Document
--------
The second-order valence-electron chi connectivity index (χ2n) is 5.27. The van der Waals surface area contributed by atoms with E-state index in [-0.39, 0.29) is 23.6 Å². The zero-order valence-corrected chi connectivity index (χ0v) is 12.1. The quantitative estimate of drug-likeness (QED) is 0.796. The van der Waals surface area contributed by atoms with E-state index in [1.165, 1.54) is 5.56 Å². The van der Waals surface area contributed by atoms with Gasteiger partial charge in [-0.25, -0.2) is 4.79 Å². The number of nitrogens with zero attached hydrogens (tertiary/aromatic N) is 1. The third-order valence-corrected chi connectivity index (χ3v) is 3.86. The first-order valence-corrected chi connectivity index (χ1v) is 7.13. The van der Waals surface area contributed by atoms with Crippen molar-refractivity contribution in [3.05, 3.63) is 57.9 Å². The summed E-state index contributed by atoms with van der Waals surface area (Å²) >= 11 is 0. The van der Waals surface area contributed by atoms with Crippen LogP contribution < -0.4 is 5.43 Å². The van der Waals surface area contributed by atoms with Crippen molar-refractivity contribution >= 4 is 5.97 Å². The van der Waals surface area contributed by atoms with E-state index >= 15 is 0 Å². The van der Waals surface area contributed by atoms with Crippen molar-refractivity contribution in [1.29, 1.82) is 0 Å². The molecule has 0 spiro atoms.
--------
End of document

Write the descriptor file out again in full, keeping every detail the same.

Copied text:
The second-order valence-electron chi connectivity index (χ2n) is 5.27. The van der Waals surface area contributed by atoms with E-state index in [-0.39, 0.29) is 23.6 Å². The zero-order valence-corrected chi connectivity index (χ0v) is 12.1. The quantitative estimate of drug-likeness (QED) is 0.796. The van der Waals surface area contributed by atoms with E-state index in [1.165, 1.54) is 5.56 Å². The van der Waals surface area contributed by atoms with Gasteiger partial charge in [-0.25, -0.2) is 4.79 Å². The number of nitrogens with zero attached hydrogens (tertiary/aromatic N) is 1. The third-order valence-corrected chi connectivity index (χ3v) is 3.86. The first-order valence-corrected chi connectivity index (χ1v) is 7.13. The van der Waals surface area contributed by atoms with Crippen molar-refractivity contribution in [3.05, 3.63) is 57.9 Å². The summed E-state index contributed by atoms with van der Waals surface area (Å²) >= 11 is 0. The van der Waals surface area contributed by atoms with Crippen LogP contribution < -0.4 is 5.43 Å². The van der Waals surface area contributed by atoms with Crippen molar-refractivity contribution >= 4 is 5.97 Å². The van der Waals surface area contributed by atoms with E-state index >= 15 is 0 Å². The van der Waals surface area contributed by atoms with Crippen molar-refractivity contribution in [1.29, 1.82) is 0 Å². The molecule has 0 spiro atoms.